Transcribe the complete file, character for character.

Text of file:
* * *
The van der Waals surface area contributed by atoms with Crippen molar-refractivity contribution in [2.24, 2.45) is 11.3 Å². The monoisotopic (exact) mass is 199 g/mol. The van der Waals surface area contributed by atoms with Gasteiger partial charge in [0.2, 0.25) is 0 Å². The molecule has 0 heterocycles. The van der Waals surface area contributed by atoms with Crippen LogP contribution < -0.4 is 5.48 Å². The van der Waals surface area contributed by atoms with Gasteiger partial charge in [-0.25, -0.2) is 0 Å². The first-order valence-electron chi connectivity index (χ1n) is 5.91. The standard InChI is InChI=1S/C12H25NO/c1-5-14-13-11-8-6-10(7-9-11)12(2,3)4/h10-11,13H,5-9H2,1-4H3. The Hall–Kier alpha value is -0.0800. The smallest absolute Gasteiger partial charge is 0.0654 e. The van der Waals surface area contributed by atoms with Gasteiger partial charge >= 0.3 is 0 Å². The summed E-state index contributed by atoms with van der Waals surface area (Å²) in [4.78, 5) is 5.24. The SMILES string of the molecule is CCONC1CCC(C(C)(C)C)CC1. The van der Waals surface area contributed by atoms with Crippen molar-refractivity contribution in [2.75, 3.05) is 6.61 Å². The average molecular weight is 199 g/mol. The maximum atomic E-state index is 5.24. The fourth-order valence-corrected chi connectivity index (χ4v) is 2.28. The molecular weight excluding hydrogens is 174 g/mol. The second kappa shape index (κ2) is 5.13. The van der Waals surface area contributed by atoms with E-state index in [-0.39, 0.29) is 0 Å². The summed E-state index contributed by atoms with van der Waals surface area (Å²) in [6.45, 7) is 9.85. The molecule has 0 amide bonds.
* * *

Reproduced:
The van der Waals surface area contributed by atoms with Crippen molar-refractivity contribution in [2.24, 2.45) is 11.3 Å². The monoisotopic (exact) mass is 199 g/mol. The van der Waals surface area contributed by atoms with Gasteiger partial charge in [0.2, 0.25) is 0 Å². The molecule has 0 heterocycles. The van der Waals surface area contributed by atoms with Crippen LogP contribution < -0.4 is 5.48 Å². The van der Waals surface area contributed by atoms with Gasteiger partial charge in [-0.25, -0.2) is 0 Å². The first-order valence-electron chi connectivity index (χ1n) is 5.91. The standard InChI is InChI=1S/C12H25NO/c1-5-14-13-11-8-6-10(7-9-11)12(2,3)4/h10-11,13H,5-9H2,1-4H3. The Hall–Kier alpha value is -0.0800. The smallest absolute Gasteiger partial charge is 0.0654 e. The van der Waals surface area contributed by atoms with Gasteiger partial charge >= 0.3 is 0 Å². The summed E-state index contributed by atoms with van der Waals surface area (Å²) in [4.78, 5) is 5.24. The SMILES string of the molecule is CCONC1CCC(C(C)(C)C)CC1. The van der Waals surface area contributed by atoms with Crippen molar-refractivity contribution in [2.75, 3.05) is 6.61 Å². The average molecular weight is 199 g/mol. The maximum atomic E-state index is 5.24. The fourth-order valence-corrected chi connectivity index (χ4v) is 2.28. The molecular weight excluding hydrogens is 174 g/mol. The second kappa shape index (κ2) is 5.13. The van der Waals surface area contributed by atoms with E-state index in [-0.39, 0.29) is 0 Å². The summed E-state index contributed by atoms with van der Waals surface area (Å²) in [6.45, 7) is 9.85. The molecule has 0 amide bonds.